European Orientalism had different societal and cultural frames in France and Great Britain. These were the main objects of investigation in Said's book Orientalism , a process which Said treats as an explicit political-colonial setting and colonial discourse. According to Said's widely criticized thesis, Germany, a country without many colonies, played no important role in the scholarly and political enactment of orientalism. Referring to the prestigious German orientalist and biblical scholarship, and also to processes of internal orientalization as tools of Germany's “colonial fantasies” and minority politics, this contribution explores discourses on the “Orient” as a prominent way in which to form a discursive construction of the Jews as internal Others. Moving beyond Said's dictum that orientalism is “a strange, secret sharer of Western anti-Semitism,” I investigate the plural history of topical discourses, hybrid figures and recurrent narratives that symbolize internal religious and cultural differences. The Jews have often been regarded in the Western world as occidental and oriental. The liminal position of the Jews in European imagination is all the more relevant when it comes to the gendered dimension of orientalist discourse. This article focuses on the figure of the “beautiful Jewess,” analyzed as the gendered and affective embodiment of the Jewish Question. Starting from the presupposition of her situatedness on a border zone between religions and cultures, I focus on her depiction in literature. I analyze how literature explores the ambivalences of the stereotype and opens up third spaces of reflection. Narrative and scenic discourses on the “Orient” are analyzed as a multi-layered and ambivalent ensemble of relational references. A special focus is on the role of gender in the representation of the Jews as “internal Orientals.”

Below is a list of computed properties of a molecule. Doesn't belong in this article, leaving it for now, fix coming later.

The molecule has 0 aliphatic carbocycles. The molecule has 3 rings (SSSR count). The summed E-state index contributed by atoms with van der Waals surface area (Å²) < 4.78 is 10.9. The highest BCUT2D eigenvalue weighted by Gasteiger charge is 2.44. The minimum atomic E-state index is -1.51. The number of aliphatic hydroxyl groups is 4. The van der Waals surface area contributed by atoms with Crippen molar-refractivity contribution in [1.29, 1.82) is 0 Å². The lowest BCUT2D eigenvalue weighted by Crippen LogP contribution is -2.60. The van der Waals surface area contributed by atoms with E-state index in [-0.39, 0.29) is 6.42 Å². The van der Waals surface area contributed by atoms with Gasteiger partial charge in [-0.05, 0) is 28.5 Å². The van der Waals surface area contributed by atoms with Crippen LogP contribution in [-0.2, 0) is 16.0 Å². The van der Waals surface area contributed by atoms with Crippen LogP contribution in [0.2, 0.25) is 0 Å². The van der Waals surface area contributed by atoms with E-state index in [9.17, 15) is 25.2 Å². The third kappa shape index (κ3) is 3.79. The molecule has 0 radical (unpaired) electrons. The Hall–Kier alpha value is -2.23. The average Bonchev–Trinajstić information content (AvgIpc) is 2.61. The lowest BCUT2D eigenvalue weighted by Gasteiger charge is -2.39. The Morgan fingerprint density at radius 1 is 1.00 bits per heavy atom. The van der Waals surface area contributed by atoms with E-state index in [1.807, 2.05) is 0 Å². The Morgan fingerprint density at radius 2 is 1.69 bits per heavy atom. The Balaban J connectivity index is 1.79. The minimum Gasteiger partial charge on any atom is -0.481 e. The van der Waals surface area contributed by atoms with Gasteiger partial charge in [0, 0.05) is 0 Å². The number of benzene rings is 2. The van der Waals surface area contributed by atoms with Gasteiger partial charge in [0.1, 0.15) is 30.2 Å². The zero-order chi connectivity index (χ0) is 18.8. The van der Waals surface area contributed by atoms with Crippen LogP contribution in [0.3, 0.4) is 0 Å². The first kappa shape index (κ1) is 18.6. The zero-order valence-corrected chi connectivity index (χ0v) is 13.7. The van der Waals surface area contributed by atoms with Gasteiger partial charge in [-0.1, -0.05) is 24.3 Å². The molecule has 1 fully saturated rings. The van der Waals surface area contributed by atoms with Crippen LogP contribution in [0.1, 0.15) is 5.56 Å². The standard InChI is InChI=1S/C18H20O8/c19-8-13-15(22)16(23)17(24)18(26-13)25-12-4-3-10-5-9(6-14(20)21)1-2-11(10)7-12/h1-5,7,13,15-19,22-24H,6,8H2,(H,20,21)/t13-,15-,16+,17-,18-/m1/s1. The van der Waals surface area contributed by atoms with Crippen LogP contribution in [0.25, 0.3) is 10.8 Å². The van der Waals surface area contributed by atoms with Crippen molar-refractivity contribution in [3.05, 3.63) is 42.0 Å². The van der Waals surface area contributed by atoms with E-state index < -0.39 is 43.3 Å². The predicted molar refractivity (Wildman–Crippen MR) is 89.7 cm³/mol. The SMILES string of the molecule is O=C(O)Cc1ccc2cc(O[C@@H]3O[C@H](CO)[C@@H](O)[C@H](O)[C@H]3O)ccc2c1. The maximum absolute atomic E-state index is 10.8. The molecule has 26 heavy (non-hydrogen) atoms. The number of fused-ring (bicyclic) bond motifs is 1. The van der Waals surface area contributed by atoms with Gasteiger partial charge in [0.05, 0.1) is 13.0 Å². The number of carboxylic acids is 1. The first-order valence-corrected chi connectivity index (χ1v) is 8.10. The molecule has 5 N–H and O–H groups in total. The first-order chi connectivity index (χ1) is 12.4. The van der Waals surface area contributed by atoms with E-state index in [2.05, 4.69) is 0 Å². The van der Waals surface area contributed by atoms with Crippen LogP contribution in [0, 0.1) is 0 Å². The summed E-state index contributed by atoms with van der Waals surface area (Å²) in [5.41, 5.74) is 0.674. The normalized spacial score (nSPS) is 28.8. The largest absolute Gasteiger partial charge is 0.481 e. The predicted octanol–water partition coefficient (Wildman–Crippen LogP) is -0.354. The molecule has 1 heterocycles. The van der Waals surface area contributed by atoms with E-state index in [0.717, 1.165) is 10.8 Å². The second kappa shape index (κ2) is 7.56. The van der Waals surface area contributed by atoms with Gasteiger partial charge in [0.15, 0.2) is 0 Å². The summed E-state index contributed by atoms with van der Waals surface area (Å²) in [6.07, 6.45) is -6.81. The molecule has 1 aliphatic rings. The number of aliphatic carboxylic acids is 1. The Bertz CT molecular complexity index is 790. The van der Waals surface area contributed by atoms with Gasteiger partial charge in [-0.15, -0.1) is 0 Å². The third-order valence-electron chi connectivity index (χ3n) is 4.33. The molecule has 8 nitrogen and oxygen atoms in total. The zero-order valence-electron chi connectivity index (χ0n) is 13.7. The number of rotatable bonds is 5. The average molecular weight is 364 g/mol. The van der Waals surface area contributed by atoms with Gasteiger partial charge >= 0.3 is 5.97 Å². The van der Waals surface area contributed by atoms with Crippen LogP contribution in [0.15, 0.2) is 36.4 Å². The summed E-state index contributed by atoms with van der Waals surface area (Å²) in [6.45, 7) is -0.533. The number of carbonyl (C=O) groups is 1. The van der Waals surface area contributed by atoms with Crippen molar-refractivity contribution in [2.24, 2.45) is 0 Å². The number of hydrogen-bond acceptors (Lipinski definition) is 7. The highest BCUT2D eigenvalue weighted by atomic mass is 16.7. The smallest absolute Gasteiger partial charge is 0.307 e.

- frontier figure
- 'Beautiful Jewess'